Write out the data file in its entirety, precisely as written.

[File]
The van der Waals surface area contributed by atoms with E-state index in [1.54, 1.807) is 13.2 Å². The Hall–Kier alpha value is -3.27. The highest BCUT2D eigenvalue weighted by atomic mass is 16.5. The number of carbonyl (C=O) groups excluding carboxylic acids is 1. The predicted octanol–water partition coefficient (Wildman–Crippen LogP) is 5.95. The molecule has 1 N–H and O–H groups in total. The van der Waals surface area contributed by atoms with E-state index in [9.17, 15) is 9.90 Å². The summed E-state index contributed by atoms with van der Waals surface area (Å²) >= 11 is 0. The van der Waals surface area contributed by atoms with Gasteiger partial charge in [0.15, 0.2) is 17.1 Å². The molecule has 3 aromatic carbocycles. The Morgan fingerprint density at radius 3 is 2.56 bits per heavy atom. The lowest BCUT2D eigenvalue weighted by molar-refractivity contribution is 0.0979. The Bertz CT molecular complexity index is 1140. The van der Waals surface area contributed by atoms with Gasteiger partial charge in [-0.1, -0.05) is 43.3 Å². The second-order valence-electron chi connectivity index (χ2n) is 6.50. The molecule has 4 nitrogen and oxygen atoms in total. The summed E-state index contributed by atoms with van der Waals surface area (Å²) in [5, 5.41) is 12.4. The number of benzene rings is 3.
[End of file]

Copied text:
The van der Waals surface area contributed by atoms with E-state index in [1.54, 1.807) is 13.2 Å². The Hall–Kier alpha value is -3.27. The highest BCUT2D eigenvalue weighted by atomic mass is 16.5. The number of carbonyl (C=O) groups excluding carboxylic acids is 1. The predicted octanol–water partition coefficient (Wildman–Crippen LogP) is 5.95. The molecule has 1 N–H and O–H groups in total. The van der Waals surface area contributed by atoms with E-state index in [9.17, 15) is 9.90 Å². The summed E-state index contributed by atoms with van der Waals surface area (Å²) >= 11 is 0. The van der Waals surface area contributed by atoms with Gasteiger partial charge in [0.15, 0.2) is 17.1 Å². The molecule has 3 aromatic carbocycles. The Morgan fingerprint density at radius 3 is 2.56 bits per heavy atom. The lowest BCUT2D eigenvalue weighted by molar-refractivity contribution is 0.0979. The Bertz CT molecular complexity index is 1140. The van der Waals surface area contributed by atoms with Gasteiger partial charge in [-0.1, -0.05) is 43.3 Å². The second-order valence-electron chi connectivity index (χ2n) is 6.50. The molecule has 4 nitrogen and oxygen atoms in total. The summed E-state index contributed by atoms with van der Waals surface area (Å²) in [5, 5.41) is 12.4. The number of benzene rings is 3.